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  Reply # 1118170 29-Aug-2014 20:02
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jonathan18: Re the recommended Bose system: I'll admit to having a significant (and possibly irrational) fear of the brand given my listening experiences with, and the wider critical reaction to, products such as their Acoustimass (?) range in the 1990s (poor-quality sound, cheap construction, dodgy marketing, over-pricing...).

I had a similar listening experience in a Bose shop last month. Avoid.


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  Reply # 1118240 29-Aug-2014 21:11
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I've got one of these and they're very good, have good clean sound and a nice design. I have it connected to my TV with ARC and can control the volume and all through it (Sony).


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  Reply # 1119108 31-Aug-2014 19:45
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The Polk are slim, look nice mounted on the wall and have Bluetooth, sub is small and it sounds nice.
Klipsch's soundbar sounds better, doesn't offer Bluetooth and has a bigger sub, but to be honest, I think it trumps the Polk.
Yamaha's soundbar with the sub is good if you have specific issues... ie issues with hearing dialogue clearly, as it has a clear voice function. Plus it can normalise audio on the fly, to stop people getting blown out the room mid-movie when an explosion rocks the living room. But the killer part for me... is if you place the Yamaha in front of the TV's remote sensor, it can use its built in IR blaster to give you access to the TV's IR sensor. I guess Yamaha has been doing soundbars for a looooong time, so they've got the whole ease of use thing down.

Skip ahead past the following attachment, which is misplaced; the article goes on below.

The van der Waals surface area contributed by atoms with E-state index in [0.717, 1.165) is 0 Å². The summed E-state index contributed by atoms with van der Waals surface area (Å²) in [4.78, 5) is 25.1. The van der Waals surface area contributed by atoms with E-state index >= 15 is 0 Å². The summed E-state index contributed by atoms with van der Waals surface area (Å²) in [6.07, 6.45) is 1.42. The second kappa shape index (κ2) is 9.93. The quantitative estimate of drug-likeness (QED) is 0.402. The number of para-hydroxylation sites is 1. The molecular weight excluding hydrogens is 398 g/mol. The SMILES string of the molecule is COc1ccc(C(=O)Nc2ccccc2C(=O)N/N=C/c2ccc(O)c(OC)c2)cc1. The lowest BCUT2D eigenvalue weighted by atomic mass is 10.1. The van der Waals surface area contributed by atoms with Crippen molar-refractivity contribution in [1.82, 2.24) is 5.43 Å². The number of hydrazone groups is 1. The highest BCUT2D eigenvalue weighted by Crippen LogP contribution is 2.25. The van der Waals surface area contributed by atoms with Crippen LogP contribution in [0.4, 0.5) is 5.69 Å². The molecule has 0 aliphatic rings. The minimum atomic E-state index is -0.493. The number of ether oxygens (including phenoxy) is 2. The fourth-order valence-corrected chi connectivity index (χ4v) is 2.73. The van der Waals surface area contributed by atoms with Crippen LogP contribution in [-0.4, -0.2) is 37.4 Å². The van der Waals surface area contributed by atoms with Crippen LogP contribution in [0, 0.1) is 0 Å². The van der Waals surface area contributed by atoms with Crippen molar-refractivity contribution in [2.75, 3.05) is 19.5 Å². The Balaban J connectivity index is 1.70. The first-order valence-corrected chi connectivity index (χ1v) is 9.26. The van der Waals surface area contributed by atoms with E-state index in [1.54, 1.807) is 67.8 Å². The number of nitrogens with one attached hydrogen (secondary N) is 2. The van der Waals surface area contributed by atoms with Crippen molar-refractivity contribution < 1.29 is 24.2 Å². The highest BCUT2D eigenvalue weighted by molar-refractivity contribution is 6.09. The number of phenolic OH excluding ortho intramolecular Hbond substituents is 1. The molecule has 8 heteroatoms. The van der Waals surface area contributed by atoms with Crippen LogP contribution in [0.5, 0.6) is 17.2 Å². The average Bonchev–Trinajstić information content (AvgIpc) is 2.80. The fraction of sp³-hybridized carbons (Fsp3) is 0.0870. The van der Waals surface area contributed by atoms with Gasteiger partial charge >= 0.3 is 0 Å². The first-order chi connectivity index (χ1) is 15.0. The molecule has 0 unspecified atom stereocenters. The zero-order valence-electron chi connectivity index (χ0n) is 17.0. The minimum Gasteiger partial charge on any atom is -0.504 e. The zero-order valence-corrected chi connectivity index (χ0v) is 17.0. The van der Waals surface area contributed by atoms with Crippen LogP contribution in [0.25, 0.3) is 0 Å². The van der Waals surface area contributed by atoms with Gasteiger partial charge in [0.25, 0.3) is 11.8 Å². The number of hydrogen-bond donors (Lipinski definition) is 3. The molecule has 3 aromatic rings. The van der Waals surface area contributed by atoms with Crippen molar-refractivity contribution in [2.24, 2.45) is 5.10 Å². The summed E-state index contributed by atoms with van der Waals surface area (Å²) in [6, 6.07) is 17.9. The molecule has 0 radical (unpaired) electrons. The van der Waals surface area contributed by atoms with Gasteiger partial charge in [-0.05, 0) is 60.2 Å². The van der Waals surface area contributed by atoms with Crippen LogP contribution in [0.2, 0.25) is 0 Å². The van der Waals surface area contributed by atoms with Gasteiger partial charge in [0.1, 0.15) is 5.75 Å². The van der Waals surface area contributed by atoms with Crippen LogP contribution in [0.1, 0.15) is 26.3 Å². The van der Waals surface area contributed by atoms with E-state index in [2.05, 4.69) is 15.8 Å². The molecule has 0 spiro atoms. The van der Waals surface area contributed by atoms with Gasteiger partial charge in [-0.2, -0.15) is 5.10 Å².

Samsung, I'm not a fan of any of their audio products to be fair, the same can be said for Panasonic, Sony and LG... They're pretty average, but can often be picked up for very little.
Denon's soundbar looks to be pretty sweet... it's slimline, has a nice looking sub and has some decent heritage behind it.
Sonos is a cool unit, with a very good compliment of features for techie types. Without the sub though, it's a little average... and to be fair, Sonos are known for their ease of use via their app, multi-zone audio etc... not their sound quality. They're an IT based audio company, not an audio based audio company, if that makes sense.
Bose's solutions are a reputation sale. Often found in a store nowhere near a competing brand to allow for A-B comparisons. Some would say that this is done for a reason, others are diehard fans. I have an iPod dock from Bose, and it's been relegated to the hallway where it charges a somewhat stuffed iPod Touch that never gets used. So... um, yeah.

All of this is IMHO, of course.

Oh yeah, I still recommend a 2-channel amp with optical / coax inputs + a set of bookshelf speakers over all of these options. They rock for TV (you can always integrate a powered sub) and the musical performance is THAT much betterer. Admittedly I'm skewed towards music, but it really does sound great.

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  Reply # 1124195 8-Sep-2014 12:22
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Thanks for all the suggestions and comments on this thread.   As I feared, my father-in-law was initially  on sound bars in the price range of $250sh! I said that he’d not necessarily get any better sound from this kind of product than from the TV.